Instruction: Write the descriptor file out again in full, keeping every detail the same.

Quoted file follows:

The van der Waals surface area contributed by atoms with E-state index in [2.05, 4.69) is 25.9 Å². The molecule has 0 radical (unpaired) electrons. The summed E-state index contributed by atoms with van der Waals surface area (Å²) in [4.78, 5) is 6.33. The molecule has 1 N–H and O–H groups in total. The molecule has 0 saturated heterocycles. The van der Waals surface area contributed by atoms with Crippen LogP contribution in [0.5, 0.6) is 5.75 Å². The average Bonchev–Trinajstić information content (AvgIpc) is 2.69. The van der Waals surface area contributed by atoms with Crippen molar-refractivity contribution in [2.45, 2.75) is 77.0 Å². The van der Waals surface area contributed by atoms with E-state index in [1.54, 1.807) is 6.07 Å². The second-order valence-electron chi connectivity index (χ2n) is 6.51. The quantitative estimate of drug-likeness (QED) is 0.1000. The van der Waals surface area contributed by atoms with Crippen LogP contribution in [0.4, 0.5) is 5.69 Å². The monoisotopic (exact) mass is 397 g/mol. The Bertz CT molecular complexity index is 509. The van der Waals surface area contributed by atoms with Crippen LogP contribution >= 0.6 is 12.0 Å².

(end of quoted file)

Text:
The van der Waals surface area contributed by atoms with E-state index in [2.05, 4.69) is 25.9 Å². The molecule has 0 radical (unpaired) electrons. The summed E-state index contributed by atoms with van der Waals surface area (Å²) in [4.78, 5) is 6.33. The molecule has 1 N–H and O–H groups in total. The molecule has 0 saturated heterocycles. The van der Waals surface area contributed by atoms with Crippen LogP contribution in [0.5, 0.6) is 5.75 Å². The average Bonchev–Trinajstić information content (AvgIpc) is 2.69. The van der Waals surface area contributed by atoms with Crippen molar-refractivity contribution in [2.45, 2.75) is 77.0 Å². The van der Waals surface area contributed by atoms with E-state index in [1.54, 1.807) is 6.07 Å². The second-order valence-electron chi connectivity index (χ2n) is 6.51. The quantitative estimate of drug-likeness (QED) is 0.1000. The van der Waals surface area contributed by atoms with Crippen LogP contribution in [0.4, 0.5) is 5.69 Å². The monoisotopic (exact) mass is 397 g/mol. The Bertz CT molecular complexity index is 509. The van der Waals surface area contributed by atoms with Crippen LogP contribution >= 0.6 is 12.0 Å².